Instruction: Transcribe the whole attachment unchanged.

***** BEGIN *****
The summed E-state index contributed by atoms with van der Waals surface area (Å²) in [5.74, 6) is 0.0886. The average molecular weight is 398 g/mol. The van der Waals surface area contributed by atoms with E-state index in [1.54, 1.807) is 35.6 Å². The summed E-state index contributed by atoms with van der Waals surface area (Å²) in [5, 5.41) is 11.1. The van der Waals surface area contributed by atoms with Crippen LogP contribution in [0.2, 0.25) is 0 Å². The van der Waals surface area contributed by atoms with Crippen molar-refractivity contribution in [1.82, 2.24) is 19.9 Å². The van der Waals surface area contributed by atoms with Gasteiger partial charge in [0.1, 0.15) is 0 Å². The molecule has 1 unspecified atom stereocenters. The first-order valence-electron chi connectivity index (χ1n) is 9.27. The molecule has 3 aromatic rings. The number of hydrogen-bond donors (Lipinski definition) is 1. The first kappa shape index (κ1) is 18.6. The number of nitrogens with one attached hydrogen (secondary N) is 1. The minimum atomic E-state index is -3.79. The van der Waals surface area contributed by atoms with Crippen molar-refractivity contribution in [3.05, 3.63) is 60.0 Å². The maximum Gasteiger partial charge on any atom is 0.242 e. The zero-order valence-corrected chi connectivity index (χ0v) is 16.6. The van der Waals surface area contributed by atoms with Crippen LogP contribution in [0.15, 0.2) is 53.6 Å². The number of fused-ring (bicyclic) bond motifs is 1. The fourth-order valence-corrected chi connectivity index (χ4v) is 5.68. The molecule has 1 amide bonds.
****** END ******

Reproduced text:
The summed E-state index contributed by atoms with van der Waals surface area (Å²) in [5.74, 6) is 0.0886. The average molecular weight is 398 g/mol. The van der Waals surface area contributed by atoms with E-state index in [1.54, 1.807) is 35.6 Å². The summed E-state index contributed by atoms with van der Waals surface area (Å²) in [5, 5.41) is 11.1. The van der Waals surface area contributed by atoms with Crippen LogP contribution in [0.2, 0.25) is 0 Å². The van der Waals surface area contributed by atoms with Crippen molar-refractivity contribution in [1.82, 2.24) is 19.9 Å². The van der Waals surface area contributed by atoms with Gasteiger partial charge in [0.1, 0.15) is 0 Å². The molecule has 1 unspecified atom stereocenters. The first-order valence-electron chi connectivity index (χ1n) is 9.27. The molecule has 3 aromatic rings. The number of hydrogen-bond donors (Lipinski definition) is 1. The first kappa shape index (κ1) is 18.6. The number of nitrogens with one attached hydrogen (secondary N) is 1. The minimum atomic E-state index is -3.79. The van der Waals surface area contributed by atoms with Crippen molar-refractivity contribution in [3.05, 3.63) is 60.0 Å². The maximum Gasteiger partial charge on any atom is 0.242 e. The zero-order valence-corrected chi connectivity index (χ0v) is 16.6. The van der Waals surface area contributed by atoms with Crippen LogP contribution in [0.15, 0.2) is 53.6 Å². The number of fused-ring (bicyclic) bond motifs is 1. The fourth-order valence-corrected chi connectivity index (χ4v) is 5.68. The molecule has 1 amide bonds.